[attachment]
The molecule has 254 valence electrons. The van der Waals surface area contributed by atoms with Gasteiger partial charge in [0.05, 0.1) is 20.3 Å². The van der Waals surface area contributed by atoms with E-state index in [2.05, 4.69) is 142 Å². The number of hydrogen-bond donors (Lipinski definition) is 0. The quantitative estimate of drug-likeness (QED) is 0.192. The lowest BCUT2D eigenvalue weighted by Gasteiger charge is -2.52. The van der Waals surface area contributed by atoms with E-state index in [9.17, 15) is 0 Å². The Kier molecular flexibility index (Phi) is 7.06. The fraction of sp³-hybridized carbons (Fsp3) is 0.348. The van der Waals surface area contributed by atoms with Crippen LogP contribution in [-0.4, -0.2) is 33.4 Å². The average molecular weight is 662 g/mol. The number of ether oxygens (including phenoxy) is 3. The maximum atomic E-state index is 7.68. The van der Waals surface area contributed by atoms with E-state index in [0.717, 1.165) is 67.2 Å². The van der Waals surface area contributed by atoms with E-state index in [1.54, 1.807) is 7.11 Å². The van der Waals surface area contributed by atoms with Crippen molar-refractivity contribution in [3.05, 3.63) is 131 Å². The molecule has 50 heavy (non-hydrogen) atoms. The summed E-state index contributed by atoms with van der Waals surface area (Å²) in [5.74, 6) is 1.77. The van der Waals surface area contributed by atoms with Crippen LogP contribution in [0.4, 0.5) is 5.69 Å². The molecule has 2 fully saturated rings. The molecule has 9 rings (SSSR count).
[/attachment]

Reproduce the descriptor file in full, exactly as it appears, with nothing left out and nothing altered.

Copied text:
The molecule has 254 valence electrons. The van der Waals surface area contributed by atoms with Gasteiger partial charge in [0.05, 0.1) is 20.3 Å². The van der Waals surface area contributed by atoms with E-state index in [2.05, 4.69) is 142 Å². The number of hydrogen-bond donors (Lipinski definition) is 0. The quantitative estimate of drug-likeness (QED) is 0.192. The lowest BCUT2D eigenvalue weighted by Gasteiger charge is -2.52. The van der Waals surface area contributed by atoms with E-state index in [9.17, 15) is 0 Å². The Kier molecular flexibility index (Phi) is 7.06. The fraction of sp³-hybridized carbons (Fsp3) is 0.348. The van der Waals surface area contributed by atoms with Crippen LogP contribution in [-0.4, -0.2) is 33.4 Å². The average molecular weight is 662 g/mol. The number of ether oxygens (including phenoxy) is 3. The maximum atomic E-state index is 7.68. The van der Waals surface area contributed by atoms with E-state index in [0.717, 1.165) is 67.2 Å². The van der Waals surface area contributed by atoms with E-state index in [1.54, 1.807) is 7.11 Å². The van der Waals surface area contributed by atoms with Crippen molar-refractivity contribution in [3.05, 3.63) is 131 Å². The molecule has 50 heavy (non-hydrogen) atoms. The summed E-state index contributed by atoms with van der Waals surface area (Å²) in [5.74, 6) is 1.77. The van der Waals surface area contributed by atoms with Crippen LogP contribution in [0.4, 0.5) is 5.69 Å². The molecule has 2 fully saturated rings. The molecule has 9 rings (SSSR count).